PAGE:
Global virus infections top 200,000 as nations tighten clampdowns
Global death toll crosses 9,000, with more in Europe than in Asia
PARIS : The number of global infections shot past 200,000 on Wednesday, as governments across Europe, North America and Asia rolled out tough measures to put the brakes on the ferocious spread of the deadly disease.
Worldwide fatalities topped 9,000 with more deaths recorded in Europe, the new epicentre of the pandemic, than in Asia since the outbreak began in China late last year.
The World Health Organisation (WHO) called the disease an "enemy against humanity", urging a collective response to fight it. "This coronavirus is presenting us with an unprecedented threat," said WHO chief Tedros Adhanom Ghebreyesus.
Various governments have imposed tough containment measures, forcing unprecedented social change.
The European Union sealed its borders on Wednesday, barring travellers from outside the bloc for 30 days to try to slow the rapid spread of the virus.
Europe has now recorded more than 4,000 deaths - including at least 3,000 in Italy, which recorded its highest single day toll on Wednesday - leapfrogging Asia's more than 3,380 fatalities, according to an AFP tally.
There are more than 90,000 cases across Europe, with Italy, Spain and France leading infections and fatalities.
Britain has unveiled a loan package for businesses struggling in the sudden economic paralysis caused by mass self-quarantine, following similar moves by France and Germany.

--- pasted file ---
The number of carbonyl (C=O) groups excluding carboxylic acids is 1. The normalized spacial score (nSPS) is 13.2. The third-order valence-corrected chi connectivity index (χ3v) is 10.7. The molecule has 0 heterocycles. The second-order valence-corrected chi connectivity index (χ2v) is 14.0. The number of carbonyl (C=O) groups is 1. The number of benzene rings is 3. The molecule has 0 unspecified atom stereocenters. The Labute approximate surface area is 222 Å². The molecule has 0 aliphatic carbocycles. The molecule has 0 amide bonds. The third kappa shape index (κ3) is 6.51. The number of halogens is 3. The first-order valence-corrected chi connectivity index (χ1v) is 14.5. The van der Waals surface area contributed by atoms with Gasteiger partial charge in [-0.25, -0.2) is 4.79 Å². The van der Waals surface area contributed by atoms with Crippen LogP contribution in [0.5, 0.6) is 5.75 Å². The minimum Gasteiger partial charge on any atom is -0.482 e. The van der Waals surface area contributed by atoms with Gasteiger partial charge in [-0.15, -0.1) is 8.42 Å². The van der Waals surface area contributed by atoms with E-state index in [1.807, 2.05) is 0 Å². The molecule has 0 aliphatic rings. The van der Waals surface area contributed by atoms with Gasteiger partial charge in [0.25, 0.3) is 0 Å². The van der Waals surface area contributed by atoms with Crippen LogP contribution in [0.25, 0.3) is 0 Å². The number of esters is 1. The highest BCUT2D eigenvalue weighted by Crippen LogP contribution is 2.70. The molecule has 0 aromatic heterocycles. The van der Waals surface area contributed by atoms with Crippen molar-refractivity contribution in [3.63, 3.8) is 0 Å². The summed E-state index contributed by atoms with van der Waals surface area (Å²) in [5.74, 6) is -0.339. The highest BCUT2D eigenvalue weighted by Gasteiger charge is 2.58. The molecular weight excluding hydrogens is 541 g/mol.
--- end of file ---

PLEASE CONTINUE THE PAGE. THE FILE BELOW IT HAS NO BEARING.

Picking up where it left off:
London also announced all schools would close from today, along with new sweeping emergency powers including proposals allowing police to detain potentially infected people for tests. Yesterday, several stations on the London Tube were also closed to reduce movement.
Some supermarkets announced purchase quotas and special shopping hours for seniors after shelves were stripped bare following a bout of panic-buying.
The EU warned of long-term ripples from the virus as it imposed new travel restrictions, the most significant emergency measure from Brussels, which has struggled to develop a unified response.
EU Commission chief Ursula von der Leyen told Germany's Bild newspaper that politicians had initially underestimated the virus threat.
"But now it is clear that this is a virus that will keep us busy for a long time yet," she said.
"We understand that measures that seemed drastic two or three weeks ago, need to be taken now."
Within the bloc some countries have sealed borders, while bars, restaurants and most shops have closed their doors until further notice, grinding life in Europe's normally bustling cities to a halt.
Some 850 million youngsters have been kept home globally - about half the world's student population - according to Unesco.
"The scale and speed of the school and university closures represents an unprecedented challenge for the education sector," the UN body said.- AFP